The title of the blog post says it all. I managed to pull off a $50 cash at the Freedom Flight, last cash spot. Unfortunately the way I went about it was kind of crummy. I played a horrible first round, but came around at the end of the second round to pull it off.
First round started off alright with a 30 foot putt to save par on the 490 foot hole 2. I slipped on the pad on the next hole, throwing out of bounds. Had to hit another 30 footer to save bogey. Two holes later had to hit another 30 footer to save bogey. And then came the frustration: on hole 6 I missed a 15 foot putt for birdie. That pretty much wound up being the way things would go throughout the round. I spent the entire round canning great putts between 20-30 feet, and had a few great birds on holes 11 and C (450 and 440 feet)... but I kept offsetting those with missed putts in the 15 foot range. In all I missed 4 15 footers, all of them either straight into the front of the basket or catching the top of the front of the basket and doing the touch-chains-bounce-backward thing.
I came into the second round in next to last in the field of 7. On the bright side 3rd place was only two strokes ahead of me, and 1st place was only four strokes ahead of me. So I went into round two, from the short tees, ready to try to compete. Anything can happen on the shorts at ONU, filled with deucable holes. Unfortunately, despite curing my 15 footer woes (I was releasing low, afraid of the wind carrying my putts) I didn't start off very solid. With five holes left I was sitting only four under par. After taking par on a pair of sub-200 foot wooded holes I looked over the card and said to Holly Williams "I'm going to bird out, thats what I need to cash."
I don't get it, I've been saying this for a few weeks... every once in a while I can get into this mindset where I can't miss. I said it to Rauch after the first round on the Hambrick last week. I walked up to a 40 foot putt and told myself I wasn't going to miss a putt, and just stepped up and banged it. And it frustrated me that I can't seem to do that all the time. Every once in a while I can slip into it and every throw is perfect.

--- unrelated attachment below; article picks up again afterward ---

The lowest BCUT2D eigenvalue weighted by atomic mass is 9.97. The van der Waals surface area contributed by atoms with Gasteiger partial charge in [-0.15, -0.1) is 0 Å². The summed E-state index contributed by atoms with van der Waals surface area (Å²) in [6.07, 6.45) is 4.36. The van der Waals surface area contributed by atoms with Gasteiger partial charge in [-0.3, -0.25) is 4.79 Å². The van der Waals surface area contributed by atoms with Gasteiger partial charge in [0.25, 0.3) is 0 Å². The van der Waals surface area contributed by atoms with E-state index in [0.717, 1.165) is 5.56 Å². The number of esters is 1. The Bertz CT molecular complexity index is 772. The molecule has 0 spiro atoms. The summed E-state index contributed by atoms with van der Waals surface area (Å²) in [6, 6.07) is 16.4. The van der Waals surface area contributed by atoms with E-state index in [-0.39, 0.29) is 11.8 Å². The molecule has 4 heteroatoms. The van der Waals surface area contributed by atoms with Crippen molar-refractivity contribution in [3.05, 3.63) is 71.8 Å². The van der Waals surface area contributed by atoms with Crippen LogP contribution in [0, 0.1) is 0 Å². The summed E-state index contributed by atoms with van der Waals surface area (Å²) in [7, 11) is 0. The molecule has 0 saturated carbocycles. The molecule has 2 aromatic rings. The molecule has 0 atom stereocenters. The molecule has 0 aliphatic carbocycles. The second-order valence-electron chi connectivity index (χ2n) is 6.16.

Hole D - 200 foot wooded hole, basically a spray and pray. I punch my aviar on a dead straight line and it slides up against the base of the basket for a bird.
Hole 16 - 225 foot hole, one small tree in the way, I step up into the strong headwind with a zone and put it out on a dead straight line. It drops in two feet right of the pin.
Hole 17 - 275 hole with plenty of trees, wide open anhyzer route to the green or a narrow dead straight route you have to hit perfect to get to the basket. I go the dead straight route and again I'm against the pin.
Hole 18 - 275 foot hole with plenty of trees, best route is sky-hyzer over them all. I missed the route and was knocked down. I was sitting about 55 out with a 12-15 foot incline up to the basket. Walked up top, checked the wind... decent headwind... went back to my lie and flipped up a line drive hoping the wind wouldn't lift it too much. Right side chains and in.
Hole 1 - 250 foot hole, wide open with a deep gully immediately behind the basket. Stepped up with a firebird and screwed up the drive a bit winding up 32 feet out left of the pin. Stepped up to the putt with a firm left to right crosswind and zipped one into the chains for the bird.
The thing is, not once on any of those holes did I feel like I wouldn't take a bird. I *knew* it was going to happen. Each of the long-ish putts... each time off the pad... I don't know. Two weeks until my next tournament. I need to find out how to get into this mindset for an entire round. If I can do that things will get very interesting.
I dunno, whatever. That bird run gave me last cash, 3rd place. 2 strokes behind Jason Anderson and 3 strokes behind Scott Burnett. Fun fact of the event: Dave O'Shea, who can't throw more than 350 smashed me from the longs which has maybe six holes under 400 feet at most. I'm not as good a putter or short game player as he is and I smashed him from the shorts which had only one hole over 400. Fun stuff, you can't make this stuff up.
Thanks to all the guys down at ONU for the great event, having painted 10 meter circles is very helpful and anybody that wants to check out a cool course check it out in Ada, Ohio. It is a lot of fun, and some of the campus grounds crew will probably stop to chat about the place with you.